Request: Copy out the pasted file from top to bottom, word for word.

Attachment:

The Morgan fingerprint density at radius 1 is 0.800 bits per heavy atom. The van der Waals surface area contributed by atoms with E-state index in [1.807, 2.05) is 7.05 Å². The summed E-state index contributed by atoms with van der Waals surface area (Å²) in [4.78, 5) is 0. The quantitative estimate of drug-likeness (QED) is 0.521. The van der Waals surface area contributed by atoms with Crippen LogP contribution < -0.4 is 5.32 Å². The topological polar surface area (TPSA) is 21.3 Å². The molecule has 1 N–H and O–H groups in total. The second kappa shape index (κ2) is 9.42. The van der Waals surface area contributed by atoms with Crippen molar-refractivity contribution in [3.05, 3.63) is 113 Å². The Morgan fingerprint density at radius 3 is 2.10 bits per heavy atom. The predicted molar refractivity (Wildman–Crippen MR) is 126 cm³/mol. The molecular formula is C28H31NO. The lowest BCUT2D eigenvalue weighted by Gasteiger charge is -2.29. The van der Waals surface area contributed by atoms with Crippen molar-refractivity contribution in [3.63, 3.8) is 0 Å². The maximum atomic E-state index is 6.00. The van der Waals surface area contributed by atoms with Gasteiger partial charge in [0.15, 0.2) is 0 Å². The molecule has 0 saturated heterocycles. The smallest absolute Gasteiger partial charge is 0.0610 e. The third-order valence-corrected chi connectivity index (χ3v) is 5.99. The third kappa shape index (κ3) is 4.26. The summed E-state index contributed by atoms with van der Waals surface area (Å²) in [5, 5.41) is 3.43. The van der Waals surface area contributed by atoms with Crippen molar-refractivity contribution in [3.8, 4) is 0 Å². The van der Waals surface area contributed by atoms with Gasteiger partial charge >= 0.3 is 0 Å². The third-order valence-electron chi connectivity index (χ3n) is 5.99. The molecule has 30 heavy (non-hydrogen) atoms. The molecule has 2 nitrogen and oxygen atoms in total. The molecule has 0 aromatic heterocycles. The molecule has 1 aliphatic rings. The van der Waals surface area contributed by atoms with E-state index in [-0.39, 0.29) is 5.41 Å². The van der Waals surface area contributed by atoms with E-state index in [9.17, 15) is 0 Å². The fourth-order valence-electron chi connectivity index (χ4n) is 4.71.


The Morgan fingerprint density at radius 1 is 0.800 bits per heavy atom. The van der Waals surface area contributed by atoms with E-state index in [1.807, 2.05) is 7.05 Å². The summed E-state index contributed by atoms with van der Waals surface area (Å²) in [4.78, 5) is 0. The quantitative estimate of drug-likeness (QED) is 0.521. The van der Waals surface area contributed by atoms with Crippen LogP contribution < -0.4 is 5.32 Å². The topological polar surface area (TPSA) is 21.3 Å². The molecule has 1 N–H and O–H groups in total. The second kappa shape index (κ2) is 9.42. The van der Waals surface area contributed by atoms with Crippen molar-refractivity contribution in [3.05, 3.63) is 113 Å². The Morgan fingerprint density at radius 3 is 2.10 bits per heavy atom. The predicted molar refractivity (Wildman–Crippen MR) is 126 cm³/mol. The molecular formula is C28H31NO. The lowest BCUT2D eigenvalue weighted by Gasteiger charge is -2.29. The van der Waals surface area contributed by atoms with Crippen molar-refractivity contribution in [3.63, 3.8) is 0 Å². The maximum atomic E-state index is 6.00. The van der Waals surface area contributed by atoms with Gasteiger partial charge in [0.15, 0.2) is 0 Å². The molecule has 0 saturated heterocycles. The smallest absolute Gasteiger partial charge is 0.0610 e. The third-order valence-corrected chi connectivity index (χ3v) is 5.99. The third kappa shape index (κ3) is 4.26. The summed E-state index contributed by atoms with van der Waals surface area (Å²) in [5, 5.41) is 3.43. The van der Waals surface area contributed by atoms with Crippen molar-refractivity contribution in [3.8, 4) is 0 Å². The van der Waals surface area contributed by atoms with Gasteiger partial charge >= 0.3 is 0 Å². The third-order valence-electron chi connectivity index (χ3n) is 5.99. The molecule has 30 heavy (non-hydrogen) atoms. The molecule has 2 nitrogen and oxygen atoms in total. The molecule has 0 aromatic heterocycles. The molecule has 1 aliphatic rings. The van der Waals surface area contributed by atoms with E-state index in [-0.39, 0.29) is 5.41 Å². The van der Waals surface area contributed by atoms with E-state index in [9.17, 15) is 0 Å². The fourth-order valence-electron chi connectivity index (χ4n) is 4.71.